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The concept of empathy has become ubiquitous in corporate culture—though some would argue that it’s just a trend. On a societal level, though, we’re dealing with an empathy crisis—and as creatives, the solution’s in our hands.
What is empathy?
Psychologists and empathy specialists Daniel Goleman and Paul Ekman have broken empathy down into not just one definition, but three different types.
Cognitive empathy is understanding what another human being is feeling, and potentially what they are thinking. Having cognitive empathy leads to better communication, negotiation, and motivation.
Emotional empathy is actually feeling what another person feels, whether that is joy or pain. We may feel the same whether we experience the emotion or whether we see someone else experience it. Daniel describes this as emotional contagion, which could be attributed to themirror neuron concept.
Compassionate empathy is both understanding a person’s situation and feeling for them, ultimately resulting in some kind of action.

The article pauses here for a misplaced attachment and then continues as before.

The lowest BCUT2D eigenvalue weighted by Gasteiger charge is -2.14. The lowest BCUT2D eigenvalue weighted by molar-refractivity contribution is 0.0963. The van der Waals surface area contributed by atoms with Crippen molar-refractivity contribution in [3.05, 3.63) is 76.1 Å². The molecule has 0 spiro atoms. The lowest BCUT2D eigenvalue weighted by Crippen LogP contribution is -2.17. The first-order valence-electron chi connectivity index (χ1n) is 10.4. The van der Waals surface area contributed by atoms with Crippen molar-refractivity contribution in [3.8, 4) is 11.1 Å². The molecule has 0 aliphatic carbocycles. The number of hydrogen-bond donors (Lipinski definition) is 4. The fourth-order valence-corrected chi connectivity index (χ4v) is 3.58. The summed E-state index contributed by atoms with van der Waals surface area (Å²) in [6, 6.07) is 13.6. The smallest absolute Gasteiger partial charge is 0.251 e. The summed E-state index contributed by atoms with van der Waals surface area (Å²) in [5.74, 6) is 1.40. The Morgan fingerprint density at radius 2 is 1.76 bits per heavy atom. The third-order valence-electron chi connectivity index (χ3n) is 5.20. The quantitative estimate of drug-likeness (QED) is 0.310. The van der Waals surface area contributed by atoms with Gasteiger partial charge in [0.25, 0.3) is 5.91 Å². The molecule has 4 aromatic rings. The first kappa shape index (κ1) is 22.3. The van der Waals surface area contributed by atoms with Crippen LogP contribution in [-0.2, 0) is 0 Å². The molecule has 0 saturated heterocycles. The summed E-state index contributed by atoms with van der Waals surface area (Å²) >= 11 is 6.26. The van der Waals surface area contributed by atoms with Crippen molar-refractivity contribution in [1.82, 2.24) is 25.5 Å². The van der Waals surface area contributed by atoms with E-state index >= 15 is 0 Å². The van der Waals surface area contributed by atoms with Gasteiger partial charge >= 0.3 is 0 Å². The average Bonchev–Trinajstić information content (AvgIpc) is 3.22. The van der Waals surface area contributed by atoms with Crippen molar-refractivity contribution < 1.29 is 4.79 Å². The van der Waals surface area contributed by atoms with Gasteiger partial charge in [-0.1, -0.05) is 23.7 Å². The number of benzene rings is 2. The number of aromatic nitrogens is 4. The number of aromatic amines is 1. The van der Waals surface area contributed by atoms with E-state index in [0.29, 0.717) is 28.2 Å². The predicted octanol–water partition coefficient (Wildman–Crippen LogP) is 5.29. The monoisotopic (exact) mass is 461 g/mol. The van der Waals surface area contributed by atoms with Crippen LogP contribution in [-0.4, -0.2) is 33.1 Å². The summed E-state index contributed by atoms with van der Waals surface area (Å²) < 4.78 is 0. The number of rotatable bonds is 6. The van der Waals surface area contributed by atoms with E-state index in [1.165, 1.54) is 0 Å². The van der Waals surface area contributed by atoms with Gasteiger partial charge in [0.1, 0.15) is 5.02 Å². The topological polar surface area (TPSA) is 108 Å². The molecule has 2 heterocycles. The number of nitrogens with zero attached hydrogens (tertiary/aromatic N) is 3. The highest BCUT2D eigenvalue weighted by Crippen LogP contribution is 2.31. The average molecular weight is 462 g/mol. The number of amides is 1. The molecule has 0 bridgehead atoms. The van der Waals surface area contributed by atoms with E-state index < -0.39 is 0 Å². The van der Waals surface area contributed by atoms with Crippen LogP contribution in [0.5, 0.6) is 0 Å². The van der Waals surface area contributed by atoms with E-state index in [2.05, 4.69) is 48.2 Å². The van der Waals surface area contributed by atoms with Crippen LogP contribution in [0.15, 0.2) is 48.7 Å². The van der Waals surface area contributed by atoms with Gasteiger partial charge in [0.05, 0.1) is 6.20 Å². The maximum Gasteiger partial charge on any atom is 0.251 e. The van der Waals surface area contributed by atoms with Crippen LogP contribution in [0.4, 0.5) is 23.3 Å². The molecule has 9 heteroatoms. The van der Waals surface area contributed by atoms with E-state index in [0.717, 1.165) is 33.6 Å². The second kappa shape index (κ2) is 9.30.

What empathy isn’t
Empathy isn’t simply a soft skill, a fluffy feel-good term, or a tool for business. Empathy also isn’t about becoming so absorbed in a person or a situation that you let others take advantage of you.
Katherine Bell, former editor of Harvard Business Review, put it eloquently when she described her experience with empathy.
“I’ve learned that empathy isn’t about being nice or tolerant. It’s not about feeling sorry for people or giving them the benefit of the doubt. It’s an act of imagination in which you try to look at the world from the perspective of another person, a human being whose history and point of view are as complex as your own.”
Empathy in action
Empathy is an absolutely critical piece of a productive and functioning relationship. It’s the driving force of my business; I run Make a Mark, an organization bringing together altruistic creators and innovative humanitarian organizations. We hold 12-hour design and development make-a-thons benefitting local nonprofit organizations.